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“Now that the days are long and vacation is on hand, it’s time to dream, especially inside the pages of some book we’ve been meaning to get to all year. The more daunting the literary challenge the better—forget old standbys like Hamlet and Hemingway; this summer we can tackle the really ambitious stuff. Maybe doorstopper-sized Don Quixote, that mighty intellectual puzzle Ulysses, or even an obscure Shakespeare play. Bring on King John and Thackeray, make way for Ford Madox Ford!
But by early August our literary dreams of late May might, in retrospect, seem like what invading Russia must have looked like to Napoleon: a good idea at the time but ultimately a crushing overreach. You might bring Shakespeare to the beach only to find that he’s even more difficult to read under the glare of a hot sun than in the comfort of a library. And as far as Ulysses goes, well, Joyce was right when he said that it would keep the professors busy for centuries arguing over its meaning. Trying to solve its enigmas while your kids pour wet sand over its pages will likely produce a migraine, not enlightenment.
So why do we persist in our often futile quest for the Great Summer Read? Why not just load the beach bag with the latest Lee Child instead of Leo Tolstoy? I think Henry James said it best: “Summer afternoon—summer afternoon; to me those have always been the two most beautiful words in the English language.” James repeats the two words, savoring them on his tongue like ice cream or chocolate—it is the sweetest time of the year, a time for grand literary plans. Of course, we tackle more elaborate books in summer because we have more time on our hands, with the season’s longer days, the time off from work, and the promise of leisure in the air. But there’s also a psychological effect at work. From our childhood days, the coming of summer and the end of the school year meant the end of our “required” reading: no more homework, no more chapter assignments, no more mandatory synopses of The Scarlet Letter or historical summaries of “Everyday Life in Dickens’ London.” Come the solstice, many of us experienced something that will never disappear: the exhilaration of setting our own literary agenda—a private summer syllabus devoid of grades and fueled by love alone.”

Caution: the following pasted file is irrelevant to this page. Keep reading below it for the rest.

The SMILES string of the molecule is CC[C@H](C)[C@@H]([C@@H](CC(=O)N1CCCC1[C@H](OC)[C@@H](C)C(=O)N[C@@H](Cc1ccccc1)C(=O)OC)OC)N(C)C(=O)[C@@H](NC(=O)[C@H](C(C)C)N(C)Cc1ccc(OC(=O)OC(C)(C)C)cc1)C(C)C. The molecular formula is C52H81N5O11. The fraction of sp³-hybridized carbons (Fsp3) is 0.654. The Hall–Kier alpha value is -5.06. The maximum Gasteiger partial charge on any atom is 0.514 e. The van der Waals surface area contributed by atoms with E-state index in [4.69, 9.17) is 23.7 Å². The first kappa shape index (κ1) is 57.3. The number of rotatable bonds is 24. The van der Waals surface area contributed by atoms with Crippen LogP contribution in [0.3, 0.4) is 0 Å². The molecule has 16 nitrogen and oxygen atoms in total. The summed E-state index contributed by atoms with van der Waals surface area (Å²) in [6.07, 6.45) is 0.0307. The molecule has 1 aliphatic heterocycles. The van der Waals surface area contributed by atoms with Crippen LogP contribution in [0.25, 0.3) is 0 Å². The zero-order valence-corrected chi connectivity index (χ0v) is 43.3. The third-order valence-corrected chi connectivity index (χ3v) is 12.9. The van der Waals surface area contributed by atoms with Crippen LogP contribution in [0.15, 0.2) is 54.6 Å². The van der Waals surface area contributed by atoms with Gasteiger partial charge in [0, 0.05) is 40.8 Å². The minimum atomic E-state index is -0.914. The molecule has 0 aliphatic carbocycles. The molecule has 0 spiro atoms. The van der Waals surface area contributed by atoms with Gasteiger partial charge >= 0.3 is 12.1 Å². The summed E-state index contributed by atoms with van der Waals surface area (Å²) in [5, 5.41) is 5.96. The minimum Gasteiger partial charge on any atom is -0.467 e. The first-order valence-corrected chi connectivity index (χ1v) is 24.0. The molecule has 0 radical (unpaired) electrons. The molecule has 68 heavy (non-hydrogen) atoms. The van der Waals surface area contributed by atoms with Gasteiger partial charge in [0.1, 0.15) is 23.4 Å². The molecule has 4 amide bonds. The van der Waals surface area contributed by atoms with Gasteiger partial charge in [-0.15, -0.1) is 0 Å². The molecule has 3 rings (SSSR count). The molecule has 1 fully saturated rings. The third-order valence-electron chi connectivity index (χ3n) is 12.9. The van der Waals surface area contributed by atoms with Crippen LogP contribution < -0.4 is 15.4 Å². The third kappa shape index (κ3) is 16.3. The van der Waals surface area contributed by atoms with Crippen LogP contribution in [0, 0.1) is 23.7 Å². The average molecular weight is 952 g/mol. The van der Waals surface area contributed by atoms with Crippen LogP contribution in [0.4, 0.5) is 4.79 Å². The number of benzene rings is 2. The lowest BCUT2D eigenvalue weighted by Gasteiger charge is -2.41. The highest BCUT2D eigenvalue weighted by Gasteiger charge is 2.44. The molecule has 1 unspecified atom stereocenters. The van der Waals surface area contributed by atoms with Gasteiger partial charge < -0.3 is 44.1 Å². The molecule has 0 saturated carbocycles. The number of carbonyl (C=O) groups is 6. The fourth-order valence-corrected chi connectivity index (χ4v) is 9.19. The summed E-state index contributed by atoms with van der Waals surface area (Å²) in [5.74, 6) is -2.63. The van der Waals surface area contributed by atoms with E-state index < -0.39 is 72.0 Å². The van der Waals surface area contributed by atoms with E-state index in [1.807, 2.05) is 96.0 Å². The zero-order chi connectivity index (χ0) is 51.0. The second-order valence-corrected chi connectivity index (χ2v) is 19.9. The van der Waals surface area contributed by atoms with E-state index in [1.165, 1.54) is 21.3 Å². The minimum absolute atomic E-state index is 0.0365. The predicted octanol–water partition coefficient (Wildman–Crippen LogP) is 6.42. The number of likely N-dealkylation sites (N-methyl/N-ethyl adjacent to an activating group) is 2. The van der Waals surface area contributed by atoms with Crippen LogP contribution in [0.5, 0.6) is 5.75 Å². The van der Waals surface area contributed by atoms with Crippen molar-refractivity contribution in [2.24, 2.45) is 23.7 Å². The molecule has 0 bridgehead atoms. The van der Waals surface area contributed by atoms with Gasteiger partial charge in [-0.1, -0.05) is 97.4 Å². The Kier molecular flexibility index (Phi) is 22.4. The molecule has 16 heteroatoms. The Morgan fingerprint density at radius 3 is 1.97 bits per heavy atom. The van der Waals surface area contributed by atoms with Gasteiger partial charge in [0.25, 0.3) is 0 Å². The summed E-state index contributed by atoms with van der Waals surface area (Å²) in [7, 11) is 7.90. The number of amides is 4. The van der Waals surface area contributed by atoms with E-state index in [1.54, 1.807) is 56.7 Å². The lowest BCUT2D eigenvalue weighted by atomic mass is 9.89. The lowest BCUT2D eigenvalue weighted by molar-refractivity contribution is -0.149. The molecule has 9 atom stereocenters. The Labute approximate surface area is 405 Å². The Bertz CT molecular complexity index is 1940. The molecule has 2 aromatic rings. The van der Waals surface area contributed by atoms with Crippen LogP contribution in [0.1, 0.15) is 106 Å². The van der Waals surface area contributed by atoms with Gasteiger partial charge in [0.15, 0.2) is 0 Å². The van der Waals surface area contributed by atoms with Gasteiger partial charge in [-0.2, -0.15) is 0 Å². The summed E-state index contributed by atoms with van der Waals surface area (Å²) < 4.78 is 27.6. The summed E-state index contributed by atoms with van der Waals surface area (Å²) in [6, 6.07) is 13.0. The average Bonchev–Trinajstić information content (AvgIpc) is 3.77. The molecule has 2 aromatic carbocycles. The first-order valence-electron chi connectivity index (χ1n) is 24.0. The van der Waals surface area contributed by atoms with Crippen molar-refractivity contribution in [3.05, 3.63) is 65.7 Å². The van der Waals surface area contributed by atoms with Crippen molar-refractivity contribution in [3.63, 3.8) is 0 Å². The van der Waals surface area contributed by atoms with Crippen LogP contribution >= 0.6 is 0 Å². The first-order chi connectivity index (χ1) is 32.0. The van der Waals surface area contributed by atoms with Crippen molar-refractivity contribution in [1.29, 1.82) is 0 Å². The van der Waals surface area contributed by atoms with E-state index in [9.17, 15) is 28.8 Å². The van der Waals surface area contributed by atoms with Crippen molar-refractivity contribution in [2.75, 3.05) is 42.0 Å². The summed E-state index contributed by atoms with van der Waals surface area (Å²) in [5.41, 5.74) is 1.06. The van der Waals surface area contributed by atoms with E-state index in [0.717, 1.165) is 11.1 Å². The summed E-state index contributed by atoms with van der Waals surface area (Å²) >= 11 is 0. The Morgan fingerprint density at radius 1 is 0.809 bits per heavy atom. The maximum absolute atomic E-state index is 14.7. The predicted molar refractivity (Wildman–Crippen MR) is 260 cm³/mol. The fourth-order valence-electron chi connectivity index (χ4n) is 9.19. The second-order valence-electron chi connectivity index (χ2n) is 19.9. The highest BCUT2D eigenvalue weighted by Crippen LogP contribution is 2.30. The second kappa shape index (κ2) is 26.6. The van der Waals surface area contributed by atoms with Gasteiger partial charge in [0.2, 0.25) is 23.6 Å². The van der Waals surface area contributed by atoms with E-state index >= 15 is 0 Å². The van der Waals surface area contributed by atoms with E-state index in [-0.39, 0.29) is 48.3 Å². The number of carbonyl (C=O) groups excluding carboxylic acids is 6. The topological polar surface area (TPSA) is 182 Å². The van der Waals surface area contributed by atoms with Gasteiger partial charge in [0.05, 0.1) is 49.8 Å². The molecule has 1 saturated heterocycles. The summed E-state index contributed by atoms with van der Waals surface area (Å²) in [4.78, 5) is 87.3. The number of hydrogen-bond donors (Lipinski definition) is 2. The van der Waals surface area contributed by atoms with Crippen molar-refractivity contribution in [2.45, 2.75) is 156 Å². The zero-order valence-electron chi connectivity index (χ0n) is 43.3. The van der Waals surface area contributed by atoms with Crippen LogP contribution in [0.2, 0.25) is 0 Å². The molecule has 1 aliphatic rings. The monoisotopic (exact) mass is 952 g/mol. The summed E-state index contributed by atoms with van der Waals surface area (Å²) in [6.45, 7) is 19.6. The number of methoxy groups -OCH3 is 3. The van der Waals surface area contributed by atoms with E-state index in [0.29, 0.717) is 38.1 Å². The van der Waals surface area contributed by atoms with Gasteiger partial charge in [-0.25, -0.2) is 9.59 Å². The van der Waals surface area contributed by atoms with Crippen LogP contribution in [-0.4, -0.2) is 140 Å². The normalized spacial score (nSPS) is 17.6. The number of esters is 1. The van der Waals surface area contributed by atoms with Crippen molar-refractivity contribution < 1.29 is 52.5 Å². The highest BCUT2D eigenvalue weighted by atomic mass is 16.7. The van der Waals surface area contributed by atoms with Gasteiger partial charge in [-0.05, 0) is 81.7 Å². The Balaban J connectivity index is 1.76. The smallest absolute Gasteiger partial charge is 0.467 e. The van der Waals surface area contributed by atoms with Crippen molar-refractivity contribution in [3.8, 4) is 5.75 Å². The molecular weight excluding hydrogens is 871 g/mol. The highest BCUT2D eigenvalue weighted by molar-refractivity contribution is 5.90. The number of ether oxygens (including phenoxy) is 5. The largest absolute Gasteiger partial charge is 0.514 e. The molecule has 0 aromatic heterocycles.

JJ Editor's Daily Picks
"The likely successor to British Prime Minister Theresa May, Boris Johnson, has plans to subsume the government department overseeing development aid into the foreign office, effectively eliminating it. That will destroy a post-Brexit United..."
"Gerard Baker, editor-at-large at the Wall Street Journal (no reflexively anti-Trump publication) recently wrote a piece decrying Donald Trump and his foreign policy as a fount of erratic unpredictability. This essay will give the counter view...."
"On Wednesday, Congresswoman Ilhan Omar announced that she will be visiting Israel and the Palestinian territories in the coming weeks. Omar will be accompanied by Rep. Rashida Tlaib. The two freshman congresswomen have become a focal point of..."
"Netflix may have lost US subscribers for the first time since it began making its own shows, but that didn't stop the streaming giant from dropping new figures about how many people are sucked into its Adam Sandler vortex. (Spoiler: More than..."
"A few years ago, Amy Balliett, CEO of a Seattle-based design and marketing firm, noticed that as the work week slogged on, her employees’ energy and productivity wilted. “That would slump to such an extent that the same task on Monday would..."
"Over the last few days the #faceappchallenge has taken over social media. This “challenge” involves downloading a selfie-editing tool called FaceApp and using one of its filters to digitally age your face. You then post the photo of your wizened..."
"Although there are plenty of irrational aspects to life in modern America, few rival the odd fixation on lawns. Fertilizing, mowing, watering — these are all-American activities that, on their face, seem reasonable enough. But to spend hundreds..."
"Can a book change the way we think? I don’t mean that in the sense of a reader’s opinion or ideology shifting—of course the right literary work can do that. But can a book rewire the brain itself, literally changing the way one particular mind..."
"It’s our job to let kids know we see and hear them, but we’re not necessarily going to solve siblings’ conflicts for them (or else they never get the practice). When squabbles start, imagine you’re a sportscaster and describe what you see in..."
"Magali Trejo-Martinez, a 22-year-old living in Salem, Oregon, recently went on a date that was rather uninspiring. “I had dinner, had a couple margaritas, and then went home,” is how she recapped the evening. This outcome wasn’t entirely..."
"The first lunar landing was many things — a D-Day-like feat of planning and logistics, a testament to the power of man's will, an ostensible propaganda coup for NATO. It was also, I think, one of the most misunderstood events in the history of..."
"THE FIRST TIME Bernie Sanders ran for president, he didn’t talk much about being Jewish. In fact, he didn’t talk much about himself at all. His 2016 primary campaign, like his whole political career, was relentlessly focused on one topic: income..."